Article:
Even in the limited medium of sequential art, storytelling can be ingrained in the line itself. Without sound, motion or color, these three artists are able to effectively communicate a message and elicit emotional responses. Will Eisner said, “There is a psychic transmission present in the best graphic storytelling. It is generated by the storyteller’s passion. It carries the story’s emotional charge to the reader.” He goes on to explain, “Invariably the storyteller becomes identified with and somehow part of the narrative,” and possibly remembering the loss of his daughter and how it affected his own work, continues, “Contriving the postures and gestures of a heartbroken character reacting to a great misfortune, for example, stems from inside the storyteller. The graphic story-teller has to be willing to expose himself emotionally.”26
Could it be that it is the passion and dedication to their craft that drives the narrative in these artists’ work? Could Skottie Young’s childlike escapist style be a result of his childhood? Could Sean Gordon Murphy’s aggressive line and conflict laden style be a result of his transition from devout Christian to staunch Atheist? Could Jake Parker’s quick sketchy style be a result of the fear of all of the projects that he won’t get to if he doesn’t hurry? There is humanity and personality in those monochromatic images unique to the artist. In an industry bursting with digital color and locked down with house styles, artists who are inking traditionally with an individual style are standing out.
I want to point out two things:
- I love color and colorists. In no way, should the following be read in a way that disparages any of the amazing colorists in comics right now, many of which I almost wrote this paper on.
- There are a lot of incredible illustrators out there that I could've written this about. Due to the constraints of the assignment, I had to choose three and I needed a lot of background information that I could do research with. I love these three artists, but I could add a handful more to the list that are just as amazing.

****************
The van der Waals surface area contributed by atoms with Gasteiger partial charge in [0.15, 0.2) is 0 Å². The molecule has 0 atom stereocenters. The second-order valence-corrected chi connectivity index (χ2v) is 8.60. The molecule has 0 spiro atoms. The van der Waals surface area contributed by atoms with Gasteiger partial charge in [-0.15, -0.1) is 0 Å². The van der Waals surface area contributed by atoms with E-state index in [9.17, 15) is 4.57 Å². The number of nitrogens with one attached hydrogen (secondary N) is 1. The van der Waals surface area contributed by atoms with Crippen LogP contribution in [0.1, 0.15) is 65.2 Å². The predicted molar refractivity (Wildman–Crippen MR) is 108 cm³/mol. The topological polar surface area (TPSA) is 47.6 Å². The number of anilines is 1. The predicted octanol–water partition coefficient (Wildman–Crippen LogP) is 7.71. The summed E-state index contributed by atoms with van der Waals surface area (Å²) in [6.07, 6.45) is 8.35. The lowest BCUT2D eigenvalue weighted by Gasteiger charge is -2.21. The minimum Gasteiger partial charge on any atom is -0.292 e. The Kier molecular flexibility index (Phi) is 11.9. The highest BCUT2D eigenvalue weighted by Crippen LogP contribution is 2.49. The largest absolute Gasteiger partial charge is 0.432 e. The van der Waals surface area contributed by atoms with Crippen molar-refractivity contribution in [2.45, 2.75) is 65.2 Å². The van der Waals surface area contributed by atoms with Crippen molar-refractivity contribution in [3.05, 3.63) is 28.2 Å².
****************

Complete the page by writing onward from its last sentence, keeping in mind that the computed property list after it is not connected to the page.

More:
1 Eisner, Will. Graphic Storytelling. Tamarac, FL: Poorhouse Press, 1996. Xii 2 Flanagan, Josh. Sean Murphy: Will Inkers Be Obsolete? December 15, 2011. http://ifanboy.com/articles/sean-murphy-will-inkers-be-obsolete/ (accessed November 17, 2014). 3 Gary, Beatty Scott. Comic Artists Direct. June 18, 2006. http://www.comicartistsdirect.com/articles/coloring.html (accessed November 17, 2014). 4 McCloud, Scott. Understanding Comics: The Invisible Art. New York: HarperPerennial, 1994. 121-123. 5 McCloud, Scott. Understanding Comics: The Invisible Art. New York: HarperPerennial, 1994. 123. 6 McCloud, Scott. Understanding Comics: The Invisible Art. New York: HarperPerennial, 1994. 124-126. 7Ottley, Ryan. Twitter. October 26, 2014. Accessed November 19, 2014. https://twitter.com/RyanOttley/status/526460523354013697 8 Ottley, Ryan. Twitter. October 26, 2014. Accessed November 19, 2014. https://twitter.com/RyanOttley/status/526460783065300992. 9 Murphy, Sean Gordon. "Hellblazer." Sean Gordon Murphy. Accessed November 19, 2014. http://www.seangordonmurphy.com/gallery/hellblazer/. 10 Murphy, Sean, and Cory Kerr. "Conversation." Twitter. November 16, 2014. Accessed November 19, 2014. https://twitter.com/Sean_G_Murphy/status/534084529041207296. 11 Murphy, Sean Gordon. "Quick Fire round 2." Sean Gordon Murphy. May 4, 2010. Accessed November 20, 2014. http://seangordonmurphy.com/?p=483. 12 McCloud, Scott. Understanding Comics: The Invisible Art. New York: HarperPerennial, 1994. 128-129 13 Sonne, Ray. "How My Critique of Sean G Murphy Led To Misunderstandings About Art, Feminism, & Debate." Eat Your Comics. February 12, 2014. Accessed November 19, 2014. http://www.eatyourcomics.com/2014/02/12/how-my-critique-of-sean-g-murphy-led-to-misunderstandingsabout-art-feminism-debate/. 14 Drici, Adam Joseph. "Three Feminists Walk into a Comic Book Store..." Driciorg. February 13, 2014. Accessed November 19, 2014. http://drici.org/comics-criticism-and-feminism/. 15 Kerr, Cory, Sean Gordon Murphy, and Cam Kendell. "Conversation." Twitter. November 3, 2014. Accessed November 19, 2014. https://twitter.com/corykerr/status/529421678707609600. 16 Sheehan, Gavin. "Jake Parker." Salt Lake City Weekly. May 29, 2011. Accessed November 20, 2014. http://www.cityweekly.net/TheDailyFeed/archives/2011/05/29/jake-parker. 17 Parker, Jake. "About - Mr Jake Parker." About - Mr Jake Parker. Accessed November 20, 2014. http://mrjakeparker.com/about. 18 Terry, Will, and Jake Parker. "#6 Jake Parker - Inktober - Interview by Will Terry." YouTube. September 22, 2014. Accessed November 20, 2014. http://youtu.be/2mACqDl42SU. 19 Parker, Jake. InkTober. 1st ed. Salt Lake City: Jake Parker, 2013. 3. 20 Note: search the hashtag #inktober on most social networks to see the participants. 21 Parker, Jake. "Skullchaser in a Mech." YouTube. March 14, 2014. Accessed November 20, 2014. http://youtu.be/QFDaXryAL10. 22 Drozd, Jerzy, Jake Parker, and Kohl Glass. "CAG! 86 - Getting Out From Under Your Medium with Jake Parker and Kohl Glass." YouTube. October 13, 2013. Accessed November 20, 2014. http://youtu.be/amzYhWwofgA. 23 Chrystal, Shawn, and Skottie Young. "Inkpulp Audio." Podcast. June 1, 2013. Accessed November 20, 2014. https://itunes.apple.com/us/podcast/ep-6-skottie-young/id586276073?i=160345244&mt=2. 24 Chrystal, Shawn, and Skottie Young. "Inkpulp Audio." Podcast. June 1, 2013. Accessed November 20, 2014. https://itunes.apple.com/us/podcast/ep-6-skottie-young/id586276073?i=160345244&mt=2. 25 Montgomery, Paul, and Skottie Young. "CBR Sunday Conversation: Skottie Young." Comic Book Resources. December 22, 2013. Accessed November 20, 2014. http://www.comicbookresources.com/?page=article&id=49869. 26 Eisner, Will. Graphic Storytelling. Tamarac, FL: Poorhouse Press, 1996. 153-155.